Online radicalisation has been – and continues to be – a growing concern in Southeast Asia, where internet use has surged in recent years and allowed many to connect with more individuals in search of belongingness and identity. Using popular social media sites, extremists have been known to find and communicate with vulnerable individuals, expose them to propaganda, and recruit them to join extremist groups, drawing them further into violent radicalisation.
In this episode of Pretty Good Podcast, author, filmmaker, and activist Noor Huda Ismail discusses the strategic online dissemination of extremist ideology in Southeast Asia. He zeroes in on how social media algorithms influence online radicalisation, and how using the same technology can help targeted individuals reintegrate back into society.
The episode is part of the Association for Progressive Communications’ (APC) Challenge project, with the aim of “challenging hate narratives and violations of freedom of religion and expression online in Asia”.
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- In 2008, Noor Huda Ismail established Yayasan Prasasti Perdamaian (Institute for International Peace Building) a non-government organisation that aims to respond to threats of terrorism by advancing a compassionate approach to the deradicalisation of former extremists. The institute conducts and publishes research to deepen understanding on peace and conflict; conducts capacity-building programs; and provides assistance to former terrorists and their families, children in networks of terrorism, deportees, and returnees.
- Read more about these initiatives:
- Noor Huda was also elected to the Ashoka Fellowship in 2013 for his work to build a more humane means to reincorporate former terrorists back into Indonesian society. Read more in this profile.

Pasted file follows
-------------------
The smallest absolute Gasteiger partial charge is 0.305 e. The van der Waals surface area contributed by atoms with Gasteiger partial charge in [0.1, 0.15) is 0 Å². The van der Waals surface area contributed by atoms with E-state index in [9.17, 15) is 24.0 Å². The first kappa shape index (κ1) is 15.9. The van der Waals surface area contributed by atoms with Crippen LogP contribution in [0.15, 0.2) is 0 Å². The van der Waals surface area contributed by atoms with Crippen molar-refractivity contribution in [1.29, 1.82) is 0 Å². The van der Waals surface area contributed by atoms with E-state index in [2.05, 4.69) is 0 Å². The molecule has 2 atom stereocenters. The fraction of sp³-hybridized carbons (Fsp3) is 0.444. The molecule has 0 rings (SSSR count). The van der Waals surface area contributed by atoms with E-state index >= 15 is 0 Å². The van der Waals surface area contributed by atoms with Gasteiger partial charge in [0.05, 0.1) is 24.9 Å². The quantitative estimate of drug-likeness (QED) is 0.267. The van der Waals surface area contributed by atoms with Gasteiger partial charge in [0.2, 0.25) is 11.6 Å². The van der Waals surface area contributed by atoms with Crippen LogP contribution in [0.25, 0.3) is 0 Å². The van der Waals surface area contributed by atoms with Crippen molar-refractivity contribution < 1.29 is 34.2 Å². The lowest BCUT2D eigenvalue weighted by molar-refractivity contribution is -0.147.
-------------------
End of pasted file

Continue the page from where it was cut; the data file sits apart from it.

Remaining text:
- To help counter online radicalisation, Noor Huda created two platforms that aim to prevent vulnerable individuals from being exploited by extremists online:
- Ruang Obrol (Chat Room) is a community website that hosts chat rooms and articles written by deradicalised individuals from Indonesia sharing their personal stories. The website uses the same keywords or search words commonly used by algorithms that typically lead to online radicalisation websites. Through this approach, vulnerable individuals using these search terms are diverted away from extremist circles and instead directed to this website.
- Ruang Migran (RUMI), which means Migrants’ Space, is a platform for Indonesian migrant workers to chat and connect with other migrants, share challenges, and help each other while working in foreign countries.
- As a filmmaker, Noor Huda has sought to humanise the individuals who have gone down the path of extremism. In his films Jihad Selfie, Seeking the Imam, The Bride, and Radically Romantic, he explores stories of individuals from various social groups simply looking for connection and belongingness before being targeted by radicalisers online.
- How do notions of masculinity intersect with extremism? While masculinity has been used as a tool for recruitment in extremist groups, Noor Huda looks at the flip side and explores how this can also shape pathways to disengagement from jihadi networks. Learn more through the following articles:
- Beyond aiming to create change on an individual level, Noor Huda said that he is also aiming for structural change. To this end, he is working with Central Java Governor Ganjar Pranowo, who is involved in one of his films. The governor, who is running for the 2024 presidential elections in Indonesia, has recently faced controversy over his involvement in a dispute with the residents of Wadas Village located in the southern part of Central Java. The selection of Wadas Village as the location for andesite mining has caused unrest in the village, as local protesters against the land procurement project have been forcefully arrested. Learn more through the following articles: